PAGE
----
Chuck D Explains How The #1 Public Enemy Anthem Truly Was Before Its Time (Video)
Public Enemy has a litany of power-packed jams. 1987’s “Public Enemy #1” is one of the singles that showcased the Long Island, New York collective as something different—in vocals, production, and command. Appearing in “Once Upon A Rhyme” for B-Real TV, Chuck D gives his Prophets Of Rage band-mate’s platform some jewels in telling the story behind the Yo! Bum Rush The Show breakthrough.
“‘Public Enemy #1’ was actually a song where I put together this difficult from [Fred Wesley and the J.B.’s] ‘Blow Your Head.’ [It] was a song that they played at the roller-rinks; the DJs were not quick enough to keep that [one part of the loop] going–that sound of the synthesizer,” explains Chuck, who was also a DJ in the early 1980s. “Every once in a while, a DJ would get two loops going on [different] turntables and keep the beat going—once the [drumming] comes in. They never could do it, ’cause it was a really quick beat that even changed tempos. So the first time that this beat could ever get looped [was by way of a pause tape]. And I did [that] in 1984.” Chuck would use his creation to promote his Long Island, New York college radio show, which is posted below.”I laid vocals over it as a WBAU promo. Andre Brown [now known as] Doctor Dré of ‘Yo! MTV Raps’ and [Run-D.M.C.’s] Jam Master Jay were up there at the radio station when I was up there. I gave them the cassette. It became a WBAU mainstay; it was a staple. That was the record—the song, the tape, that got around so infectiously that [Def Jam Records co-founder] Rick Rubin called my house for two years to try to get me to do records, especially that record.”
Rubin would eventually sign Chuck D via Public Enemy, and work on the group’s first two albums before leaving Def Jam to start his own Def American Records imprint. Chuck D recalls explaining to Rubin—and others that Public Enemy defied the commonplace Rap group structure of the mid-1980s.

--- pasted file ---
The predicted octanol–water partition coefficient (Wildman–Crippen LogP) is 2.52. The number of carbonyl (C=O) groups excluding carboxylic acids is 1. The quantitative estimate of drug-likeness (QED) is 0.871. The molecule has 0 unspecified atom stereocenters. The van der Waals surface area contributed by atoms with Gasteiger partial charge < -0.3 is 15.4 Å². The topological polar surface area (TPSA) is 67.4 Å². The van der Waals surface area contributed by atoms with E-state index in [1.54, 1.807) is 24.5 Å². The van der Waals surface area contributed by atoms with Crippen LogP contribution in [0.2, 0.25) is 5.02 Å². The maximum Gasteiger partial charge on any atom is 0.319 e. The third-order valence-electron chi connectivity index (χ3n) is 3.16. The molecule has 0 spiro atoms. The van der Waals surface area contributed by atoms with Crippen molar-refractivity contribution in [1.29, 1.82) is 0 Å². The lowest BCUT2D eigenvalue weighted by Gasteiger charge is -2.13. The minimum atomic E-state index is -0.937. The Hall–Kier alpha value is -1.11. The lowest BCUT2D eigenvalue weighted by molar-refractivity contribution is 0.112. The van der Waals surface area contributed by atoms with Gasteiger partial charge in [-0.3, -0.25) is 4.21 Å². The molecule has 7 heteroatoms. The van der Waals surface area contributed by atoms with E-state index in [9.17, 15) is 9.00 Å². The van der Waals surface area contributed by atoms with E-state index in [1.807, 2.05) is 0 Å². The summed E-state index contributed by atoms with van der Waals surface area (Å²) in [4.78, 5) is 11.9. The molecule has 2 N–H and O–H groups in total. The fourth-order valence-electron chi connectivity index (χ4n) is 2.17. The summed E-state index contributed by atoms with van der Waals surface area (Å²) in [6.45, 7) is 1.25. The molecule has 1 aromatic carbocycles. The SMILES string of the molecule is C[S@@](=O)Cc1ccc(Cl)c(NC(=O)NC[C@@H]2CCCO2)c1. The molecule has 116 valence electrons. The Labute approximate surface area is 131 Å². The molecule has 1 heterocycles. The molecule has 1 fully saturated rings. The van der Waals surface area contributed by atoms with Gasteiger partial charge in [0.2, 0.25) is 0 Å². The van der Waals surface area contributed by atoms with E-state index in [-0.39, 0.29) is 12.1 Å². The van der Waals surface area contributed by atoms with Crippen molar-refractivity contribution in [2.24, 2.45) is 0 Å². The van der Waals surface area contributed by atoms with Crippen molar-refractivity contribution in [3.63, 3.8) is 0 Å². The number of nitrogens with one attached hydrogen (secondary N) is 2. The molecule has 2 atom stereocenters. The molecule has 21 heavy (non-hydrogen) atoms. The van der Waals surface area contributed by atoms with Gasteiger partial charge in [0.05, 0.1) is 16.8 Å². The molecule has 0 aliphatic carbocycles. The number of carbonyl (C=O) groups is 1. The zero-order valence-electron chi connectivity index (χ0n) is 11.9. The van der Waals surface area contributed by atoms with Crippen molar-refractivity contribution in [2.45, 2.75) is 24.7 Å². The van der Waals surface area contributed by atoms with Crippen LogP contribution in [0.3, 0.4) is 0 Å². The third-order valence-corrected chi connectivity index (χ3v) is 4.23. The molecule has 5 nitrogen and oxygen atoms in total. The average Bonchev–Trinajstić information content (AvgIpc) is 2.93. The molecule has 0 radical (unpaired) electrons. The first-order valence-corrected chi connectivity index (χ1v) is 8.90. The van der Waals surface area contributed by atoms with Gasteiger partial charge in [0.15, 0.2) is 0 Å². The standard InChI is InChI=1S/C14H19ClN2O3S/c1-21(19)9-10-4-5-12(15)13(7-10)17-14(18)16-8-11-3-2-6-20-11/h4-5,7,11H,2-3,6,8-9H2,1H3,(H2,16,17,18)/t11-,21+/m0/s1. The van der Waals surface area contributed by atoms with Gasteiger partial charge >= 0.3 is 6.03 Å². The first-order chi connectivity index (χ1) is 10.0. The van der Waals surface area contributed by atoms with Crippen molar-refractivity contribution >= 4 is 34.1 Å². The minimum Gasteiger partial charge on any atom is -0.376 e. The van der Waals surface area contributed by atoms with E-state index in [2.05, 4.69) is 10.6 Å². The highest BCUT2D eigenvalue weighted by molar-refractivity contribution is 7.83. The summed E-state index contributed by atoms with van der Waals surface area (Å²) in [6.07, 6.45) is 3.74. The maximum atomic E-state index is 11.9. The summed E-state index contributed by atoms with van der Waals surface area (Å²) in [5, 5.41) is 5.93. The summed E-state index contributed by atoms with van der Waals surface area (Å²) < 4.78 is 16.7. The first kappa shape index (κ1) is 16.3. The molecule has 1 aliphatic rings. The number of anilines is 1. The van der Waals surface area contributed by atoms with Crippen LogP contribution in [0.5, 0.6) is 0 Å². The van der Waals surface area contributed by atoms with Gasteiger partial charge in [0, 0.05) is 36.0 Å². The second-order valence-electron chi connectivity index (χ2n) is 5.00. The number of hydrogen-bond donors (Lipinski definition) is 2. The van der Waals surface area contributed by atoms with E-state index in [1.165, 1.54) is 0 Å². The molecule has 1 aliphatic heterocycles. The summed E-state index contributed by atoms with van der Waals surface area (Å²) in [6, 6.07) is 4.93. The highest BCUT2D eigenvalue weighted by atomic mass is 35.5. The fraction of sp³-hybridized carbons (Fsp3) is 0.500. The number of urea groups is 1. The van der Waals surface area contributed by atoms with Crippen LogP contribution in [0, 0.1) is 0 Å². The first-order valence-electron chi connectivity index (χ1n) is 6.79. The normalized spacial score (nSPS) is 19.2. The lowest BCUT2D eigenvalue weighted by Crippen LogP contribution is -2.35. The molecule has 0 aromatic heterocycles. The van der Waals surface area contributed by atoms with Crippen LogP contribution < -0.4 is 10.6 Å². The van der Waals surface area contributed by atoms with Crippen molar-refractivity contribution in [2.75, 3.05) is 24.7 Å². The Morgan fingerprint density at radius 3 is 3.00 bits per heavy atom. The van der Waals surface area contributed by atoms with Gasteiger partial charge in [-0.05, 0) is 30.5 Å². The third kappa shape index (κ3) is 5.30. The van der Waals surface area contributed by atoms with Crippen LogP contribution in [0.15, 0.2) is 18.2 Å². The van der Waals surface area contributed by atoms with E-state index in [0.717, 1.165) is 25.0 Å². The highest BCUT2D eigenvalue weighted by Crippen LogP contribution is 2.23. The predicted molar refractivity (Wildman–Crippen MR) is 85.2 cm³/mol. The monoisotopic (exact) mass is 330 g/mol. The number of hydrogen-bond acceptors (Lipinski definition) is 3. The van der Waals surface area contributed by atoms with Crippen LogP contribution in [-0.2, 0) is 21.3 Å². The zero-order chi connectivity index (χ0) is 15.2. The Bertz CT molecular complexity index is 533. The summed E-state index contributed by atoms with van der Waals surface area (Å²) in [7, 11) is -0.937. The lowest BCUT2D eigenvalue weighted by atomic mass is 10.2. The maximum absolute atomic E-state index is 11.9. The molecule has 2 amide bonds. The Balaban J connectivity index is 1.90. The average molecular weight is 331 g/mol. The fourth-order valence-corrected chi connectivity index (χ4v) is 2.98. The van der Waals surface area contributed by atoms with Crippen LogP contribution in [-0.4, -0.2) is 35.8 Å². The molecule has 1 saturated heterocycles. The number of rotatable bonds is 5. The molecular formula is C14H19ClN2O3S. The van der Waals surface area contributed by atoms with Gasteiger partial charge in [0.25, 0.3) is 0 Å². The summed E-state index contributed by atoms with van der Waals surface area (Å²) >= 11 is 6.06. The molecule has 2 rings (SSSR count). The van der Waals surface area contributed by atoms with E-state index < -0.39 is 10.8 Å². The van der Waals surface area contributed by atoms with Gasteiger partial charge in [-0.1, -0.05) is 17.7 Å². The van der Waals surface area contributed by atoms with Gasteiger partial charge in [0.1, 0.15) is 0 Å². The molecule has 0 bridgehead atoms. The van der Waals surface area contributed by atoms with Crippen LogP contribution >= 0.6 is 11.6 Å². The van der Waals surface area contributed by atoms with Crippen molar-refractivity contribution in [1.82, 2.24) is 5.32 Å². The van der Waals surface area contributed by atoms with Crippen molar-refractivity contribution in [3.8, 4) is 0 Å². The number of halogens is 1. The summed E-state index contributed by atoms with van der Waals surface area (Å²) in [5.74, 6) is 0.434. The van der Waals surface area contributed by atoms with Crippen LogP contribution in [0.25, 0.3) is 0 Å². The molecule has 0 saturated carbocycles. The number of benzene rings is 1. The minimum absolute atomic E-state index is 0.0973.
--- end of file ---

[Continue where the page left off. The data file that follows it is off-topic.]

While Run-D.M.C., Whodini, Fat Boys, Beastie Boys were trios, Chuck asserted, “We’re not a trio. This is something that’s gonna have a lot of members, but kinda one MC, one DJ, and everything else will have a new definition to it—hence Flavor Flav.” Upon inception, P.E.’s DJ was Terminator X. Today, the band has DJ Lord in that role.
Chuck then explained the famous vocal intro to “Public Enemy #1” as being a real, orchestrated thing. “When I cut this  demo, [Flavor Flav and I] were actually driving trucks together in Long Island. We were movin’ furniture for my Pops. We would talk about things in the truck. When we got to the studio, I told Flav, ‘Just [set the intro to the song up]. I need you to say that stuff we talked about in the truck. Open it up like that.'” Flavor would begins the record with a conversation, that he reprised in a cover version by Puff Daddy, and others have recreated. Chuck told his band-mate and hype-man, ‘”I’ll knock it out and do the rest. You close it out. That Schoolly D and [DJ] Code Money type thing.'” West Philadelphia, Pennsylvania’s Schoolly D and DJ Code Money had begun making mid-1980s hit singles like “P.S.K. (What Does It Mean?)” with interplay between MC and his DJ. Like Flav and Chuck, Schoolly and Code remain in tandem today.
Chuck frames the context of creating a beat and vocal style that even in ’87—appeared pioneering. Notably, some heard a very similar variation of it nearly three years earlier. “When it came out in February 1987 it was a record [adapted] from the demo in 1984. So it’s really one of those things where it’s before its time.”
As a related note, an artist close to the iconography of Public Enemy in a different medium, has passed. Actor Bill Nunn, who famously played “Radio Raheem” in Spike Lee’s Do The Right Thing died this weekend. In the acclaimed film, the socially-minded, stylish, and confident “Raheem” carries a boombox, often playing P.E.’s “Fight The Power” at high volume.